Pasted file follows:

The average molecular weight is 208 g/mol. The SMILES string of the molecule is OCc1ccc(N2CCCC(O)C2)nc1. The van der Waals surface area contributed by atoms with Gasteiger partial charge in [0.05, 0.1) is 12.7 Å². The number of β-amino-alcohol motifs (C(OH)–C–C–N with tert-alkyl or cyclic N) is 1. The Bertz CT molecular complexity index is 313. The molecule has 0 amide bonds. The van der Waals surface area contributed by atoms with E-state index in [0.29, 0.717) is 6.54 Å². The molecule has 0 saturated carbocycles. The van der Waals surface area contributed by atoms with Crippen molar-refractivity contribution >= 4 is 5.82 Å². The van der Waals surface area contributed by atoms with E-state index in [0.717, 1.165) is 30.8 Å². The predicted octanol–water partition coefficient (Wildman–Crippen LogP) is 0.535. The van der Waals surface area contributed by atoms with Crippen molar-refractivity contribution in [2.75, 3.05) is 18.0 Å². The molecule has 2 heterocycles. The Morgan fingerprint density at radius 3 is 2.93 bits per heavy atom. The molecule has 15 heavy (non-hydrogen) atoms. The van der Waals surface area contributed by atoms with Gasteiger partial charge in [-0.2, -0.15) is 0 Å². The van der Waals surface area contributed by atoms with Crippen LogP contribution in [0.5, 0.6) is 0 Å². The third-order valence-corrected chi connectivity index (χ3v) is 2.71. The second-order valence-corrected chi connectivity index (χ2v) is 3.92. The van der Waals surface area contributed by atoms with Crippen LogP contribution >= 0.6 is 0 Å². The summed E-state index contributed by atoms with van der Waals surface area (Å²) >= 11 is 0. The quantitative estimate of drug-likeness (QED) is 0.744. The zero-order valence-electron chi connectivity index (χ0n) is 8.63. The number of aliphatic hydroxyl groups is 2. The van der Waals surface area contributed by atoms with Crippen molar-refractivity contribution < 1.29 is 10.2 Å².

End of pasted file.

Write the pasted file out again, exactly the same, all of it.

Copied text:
The average molecular weight is 208 g/mol. The SMILES string of the molecule is OCc1ccc(N2CCCC(O)C2)nc1. The van der Waals surface area contributed by atoms with Gasteiger partial charge in [0.05, 0.1) is 12.7 Å². The number of β-amino-alcohol motifs (C(OH)–C–C–N with tert-alkyl or cyclic N) is 1. The Bertz CT molecular complexity index is 313. The molecule has 0 amide bonds. The van der Waals surface area contributed by atoms with E-state index in [0.29, 0.717) is 6.54 Å². The molecule has 0 saturated carbocycles. The van der Waals surface area contributed by atoms with Crippen molar-refractivity contribution >= 4 is 5.82 Å². The van der Waals surface area contributed by atoms with E-state index in [0.717, 1.165) is 30.8 Å². The predicted octanol–water partition coefficient (Wildman–Crippen LogP) is 0.535. The van der Waals surface area contributed by atoms with Crippen molar-refractivity contribution in [2.75, 3.05) is 18.0 Å². The molecule has 2 heterocycles. The Morgan fingerprint density at radius 3 is 2.93 bits per heavy atom. The molecule has 15 heavy (non-hydrogen) atoms. The van der Waals surface area contributed by atoms with Gasteiger partial charge in [-0.2, -0.15) is 0 Å². The van der Waals surface area contributed by atoms with Crippen LogP contribution in [0.5, 0.6) is 0 Å². The third-order valence-corrected chi connectivity index (χ3v) is 2.71. The second-order valence-corrected chi connectivity index (χ2v) is 3.92. The van der Waals surface area contributed by atoms with Crippen LogP contribution >= 0.6 is 0 Å². The summed E-state index contributed by atoms with van der Waals surface area (Å²) >= 11 is 0. The quantitative estimate of drug-likeness (QED) is 0.744. The zero-order valence-electron chi connectivity index (χ0n) is 8.63. The number of aliphatic hydroxyl groups is 2. The van der Waals surface area contributed by atoms with Crippen molar-refractivity contribution < 1.29 is 10.2 Å².